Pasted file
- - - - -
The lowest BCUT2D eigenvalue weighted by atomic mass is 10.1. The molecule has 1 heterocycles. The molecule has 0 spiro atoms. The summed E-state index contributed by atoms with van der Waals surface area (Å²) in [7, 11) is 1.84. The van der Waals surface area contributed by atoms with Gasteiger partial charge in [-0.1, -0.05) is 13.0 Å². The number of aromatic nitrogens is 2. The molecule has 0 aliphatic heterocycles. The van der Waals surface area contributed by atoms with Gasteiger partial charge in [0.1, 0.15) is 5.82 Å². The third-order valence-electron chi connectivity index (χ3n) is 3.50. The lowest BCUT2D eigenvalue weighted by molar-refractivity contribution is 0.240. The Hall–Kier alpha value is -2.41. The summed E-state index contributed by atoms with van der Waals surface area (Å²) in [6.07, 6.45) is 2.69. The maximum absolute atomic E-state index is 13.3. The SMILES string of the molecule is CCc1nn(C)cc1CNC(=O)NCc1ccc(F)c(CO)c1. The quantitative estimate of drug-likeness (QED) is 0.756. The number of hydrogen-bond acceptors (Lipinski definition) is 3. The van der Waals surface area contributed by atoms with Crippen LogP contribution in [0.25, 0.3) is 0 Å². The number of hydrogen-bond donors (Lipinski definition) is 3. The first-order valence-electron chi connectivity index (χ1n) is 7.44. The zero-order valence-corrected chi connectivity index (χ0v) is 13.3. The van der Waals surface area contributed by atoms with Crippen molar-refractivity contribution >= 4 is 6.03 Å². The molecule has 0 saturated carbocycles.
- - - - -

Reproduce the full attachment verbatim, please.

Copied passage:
The lowest BCUT2D eigenvalue weighted by atomic mass is 10.1. The molecule has 1 heterocycles. The molecule has 0 spiro atoms. The summed E-state index contributed by atoms with van der Waals surface area (Å²) in [7, 11) is 1.84. The van der Waals surface area contributed by atoms with Gasteiger partial charge in [-0.1, -0.05) is 13.0 Å². The number of aromatic nitrogens is 2. The molecule has 0 aliphatic heterocycles. The van der Waals surface area contributed by atoms with Gasteiger partial charge in [0.1, 0.15) is 5.82 Å². The third-order valence-electron chi connectivity index (χ3n) is 3.50. The lowest BCUT2D eigenvalue weighted by molar-refractivity contribution is 0.240. The Hall–Kier alpha value is -2.41. The summed E-state index contributed by atoms with van der Waals surface area (Å²) in [6.07, 6.45) is 2.69. The maximum absolute atomic E-state index is 13.3. The SMILES string of the molecule is CCc1nn(C)cc1CNC(=O)NCc1ccc(F)c(CO)c1. The quantitative estimate of drug-likeness (QED) is 0.756. The number of hydrogen-bond acceptors (Lipinski definition) is 3. The van der Waals surface area contributed by atoms with Crippen LogP contribution in [0.25, 0.3) is 0 Å². The number of hydrogen-bond donors (Lipinski definition) is 3. The first-order valence-electron chi connectivity index (χ1n) is 7.44. The zero-order valence-corrected chi connectivity index (χ0v) is 13.3. The van der Waals surface area contributed by atoms with Crippen molar-refractivity contribution >= 4 is 6.03 Å². The molecule has 0 saturated carbocycles.